32 32 W. Greenland 2. Floating glacier margins: NB: Ice-shelf “collapse” EXAMPLE

33 33 Pictures by Andrew Dugmore 3. Ice-divide migration EXAMPLE

34 34 The world is even more interesting than the text books tell us! The basal ice layer Ice streams Deformable beds Surging glaciers Megafloods Jökulhlaups Glaciers flowing up-hill Glaciers controlling climate etc…

35 35 bridging texts eg The GA’s “Changing Geography” series teacher-researcher co-authorship eg web-sites, text books, etc school/university interaction eg visits/workshops/correspondence Ways forward…

36 36 I asked you earlier: Is the world essentially a very complicated place or a pretty simple place?

37 37 Part 3: Not everything is in the text books Part 3: Not everything is in the text books

38 38 The bottom of the Greenland ice sheet

39 39 Basal ice

40 40 Basal ice: ice that has been affected by processes operating at the bed, and consequently has physical and chemical characteristics different from the (englacial facies) ice above.

41 41 Importance of the basal ice layer: A record of processes and environments at the inaccessible glacier bed. Controls flow properties of base of glacier, affecting how glacier moves (eg friction). Geomorphically very active – interface between ice and bed, agent of erosion, source of sediment for deposition.

42 42 A problem and a new hypothesis Thick basal ice in some temperate settings: problematic Subglacial glaciohydraulic supercooling… a way of freezing ice to the base of temperate glaciers? (http://www.geosociety.org)

43 43 Glaciohydraulic supercooling rising, sub-zero water finds itself below freezing point as pressure falls freezing on: basal ice formation overdeepening: freezing point depressed by high pressure, water below zero

44 44 Two Methods: pressure and turbulence. Producing “supercooled” ice in the lab

45 45 Lab Field 2 cm

46 46 “supercooling” site: Roberts et al. (2002) and Spedding and Evans (2001). hydraulic vents exposed basal ice anchor ice terraces Field observations Skaftafellsjokull, Iceland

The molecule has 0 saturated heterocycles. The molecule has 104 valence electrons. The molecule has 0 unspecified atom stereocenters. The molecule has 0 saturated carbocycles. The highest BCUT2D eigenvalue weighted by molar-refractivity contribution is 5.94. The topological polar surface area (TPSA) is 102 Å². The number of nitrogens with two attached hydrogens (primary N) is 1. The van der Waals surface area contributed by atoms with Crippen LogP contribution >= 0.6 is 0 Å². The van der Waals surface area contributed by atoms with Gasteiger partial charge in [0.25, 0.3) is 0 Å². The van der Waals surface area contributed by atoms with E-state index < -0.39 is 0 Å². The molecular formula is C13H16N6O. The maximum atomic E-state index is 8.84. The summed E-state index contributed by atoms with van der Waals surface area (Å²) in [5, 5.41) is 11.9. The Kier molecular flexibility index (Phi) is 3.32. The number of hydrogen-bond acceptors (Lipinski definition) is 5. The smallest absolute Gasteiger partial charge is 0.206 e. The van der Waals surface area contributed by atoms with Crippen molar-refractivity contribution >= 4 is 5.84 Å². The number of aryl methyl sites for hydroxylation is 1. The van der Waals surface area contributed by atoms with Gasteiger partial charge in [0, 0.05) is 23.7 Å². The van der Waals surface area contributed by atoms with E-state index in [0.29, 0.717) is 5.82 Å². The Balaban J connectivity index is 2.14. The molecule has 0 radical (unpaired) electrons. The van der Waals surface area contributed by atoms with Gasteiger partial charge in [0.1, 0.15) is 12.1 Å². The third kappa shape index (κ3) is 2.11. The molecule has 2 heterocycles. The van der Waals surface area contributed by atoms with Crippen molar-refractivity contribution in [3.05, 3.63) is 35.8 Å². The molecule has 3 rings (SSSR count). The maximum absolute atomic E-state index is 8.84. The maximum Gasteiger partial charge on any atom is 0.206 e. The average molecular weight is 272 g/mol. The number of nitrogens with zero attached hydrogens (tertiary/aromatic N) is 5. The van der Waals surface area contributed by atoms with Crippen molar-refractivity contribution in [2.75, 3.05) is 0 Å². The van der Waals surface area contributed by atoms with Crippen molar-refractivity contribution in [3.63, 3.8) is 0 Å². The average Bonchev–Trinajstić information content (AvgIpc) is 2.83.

47 47 “…glaciohydraulic supercooling is the primary mechanism creating the stratified facies of the basal zone” (Lawson et al. J.Glaciol. 1998) “..referees urged us to accept that glaciohydraulic supercooling accounts for the extensive layers of basal ice. We believe that such certainty is premature.” (Spedding and Evans Sedimentary Geology, 2001) “…further research is required to test its true significance” (Cook et al., Prog. in Phys. Geog. 2006) Controversy

48 48 Unique “supercooling” basal ice facies with distinctive “herringbone” texture Basal ice sequences close to supercooled water outlets

49 49 Basal ice sequences far from supercooled water outlets “Normal” (non-supercooling) basal ice facies

50 50 SOME basal ice is created by…. SOME drumlins are created by… It DEPENDS on…

51 51 Complexity, uncertainty and wonder. Physical Geography for grown-ups of all ages. Conclusions

52 52 The world is very complicated. But that is exciting, important, and need not be overwhelming. The world is also very simple. We can find underlying themes and principles that provide us with a clear framework for understanding. To oversimplify the world is to do it, and our young explorers, a serious disservice. 1.

53 53 Glaciers provide valuable theme linking local/global, present/past, human/physical. Rapidly moving research frontier makes it exciting for students to learn but hard for textbooks and teachers to keep up. Opportunities for resources that “bridge the gap”, and for collaboration between Schools and Universities… how can we help? 2.

54 54 Geography isn’t finished yet: we are discovering new things all the time. Our challenge, as guides, is to find ways of helping the explorers to see more. We should help them to be excited by uncertainty and controversy in the subject, not ignorant of it and ready to be scared by it. Physical Geography is a subject for grown ups, whatever their age. 3.